Peter N. Silvestri Candidate Profile:

  • Peter Silvestri Republican candidate for Cook County board District 9

    Peter Silvestri Republican candidate for Cook County board District 9

 
Posted10/11/2018 1:00 AM

Bio

Name: Peter N. Silvestri

                                                                                                                                                                                                                       
 

City: Elmwood Park

Website: www.petersilvestri.com

Facebook: Peter Silvestri

Party: Republican

Office sought: Cook County Commissioner, 9th District

Age: 61

Family: Son

Occupation: Cook County Commissioner, Attorney

Education: B.A., DePaul University, J.D., DePaul University

Civic involvement: Former member of the Chicago Metropolitan Agency for Planning (CMAP), former Elmwood Park Village President and trustee, member and president of the Elmwood Park Board of Education, Elmwood Park Zoning Board, Elmwood Park Civic Foundation, Norwood Park Senior Home Board of Directors, past chairman of the St. Vincent Ferrer Religious Education Advisory Board, and past president of the West Central Municipal Conference and Leyden Norwood Park Municipal League

Elected offices held: Cook County Commissioner, former Elmwood Park Village President and trustee, member and president of the Elmwood Park Board of Education

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Questions & Answers

Question 1: After the repeal of the sweetened beverage tax last year, the county made extensive cuts to bring expenditures more in line with revenues. Does more need to be done to either trim costs or grow revenues? If so, please give specific examples.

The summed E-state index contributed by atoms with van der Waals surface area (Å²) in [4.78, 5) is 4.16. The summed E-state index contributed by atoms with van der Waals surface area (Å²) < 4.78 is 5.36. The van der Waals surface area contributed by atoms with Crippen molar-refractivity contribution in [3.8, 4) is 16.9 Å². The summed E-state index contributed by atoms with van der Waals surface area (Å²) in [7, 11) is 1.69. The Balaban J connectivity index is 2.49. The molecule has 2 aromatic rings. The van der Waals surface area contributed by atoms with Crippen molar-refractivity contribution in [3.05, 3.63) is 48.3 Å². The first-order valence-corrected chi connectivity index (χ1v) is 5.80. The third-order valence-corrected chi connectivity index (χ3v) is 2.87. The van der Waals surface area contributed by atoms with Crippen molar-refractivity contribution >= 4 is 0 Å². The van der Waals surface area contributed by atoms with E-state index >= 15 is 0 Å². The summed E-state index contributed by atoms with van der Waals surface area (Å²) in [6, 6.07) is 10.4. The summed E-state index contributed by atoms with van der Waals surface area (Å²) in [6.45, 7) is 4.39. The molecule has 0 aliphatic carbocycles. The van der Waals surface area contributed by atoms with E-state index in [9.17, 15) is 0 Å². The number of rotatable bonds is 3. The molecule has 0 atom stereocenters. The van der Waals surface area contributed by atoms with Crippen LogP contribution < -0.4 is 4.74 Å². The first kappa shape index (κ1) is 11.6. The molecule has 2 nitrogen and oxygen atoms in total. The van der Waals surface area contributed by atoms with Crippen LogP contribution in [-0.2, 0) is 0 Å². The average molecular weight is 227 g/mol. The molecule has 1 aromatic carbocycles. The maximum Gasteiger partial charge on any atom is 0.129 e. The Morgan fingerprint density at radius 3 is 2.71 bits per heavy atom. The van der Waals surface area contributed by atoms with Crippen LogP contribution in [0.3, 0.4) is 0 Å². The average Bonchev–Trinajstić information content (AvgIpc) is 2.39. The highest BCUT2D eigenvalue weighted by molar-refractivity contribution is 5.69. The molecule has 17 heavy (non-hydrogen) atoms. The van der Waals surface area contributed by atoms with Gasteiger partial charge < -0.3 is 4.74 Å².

ANSWER: Each year, the county faces new issues, and each budget cycle produces its own set of challenges. So yes, more needs to be done to both trim costs and grow revenues. Once-reliable sources of income, such as the cigarette tax, cannot be depended on going forward as people purchase cigarettes outside the county, and fewer people smoke (fortunately). Sources of revenue from the area of transportation are changing and will continue to change as more people, particularly in the city, depend less on cars and taxis and more on public transportation, bikes, and ride sharing. Even the way we watch TV has changed drastically. So an overall strategy for revenue would be to increase cracking down on tax scofflaws while having a forward-looking, technology-aware, creative approach to finding new sources of revenue. We learned from the sugar tax, which I opposed from the start, that new taxes are not the solution. We need to have a forward-looking, technology-aware, creative approach to finding new sources of revenue.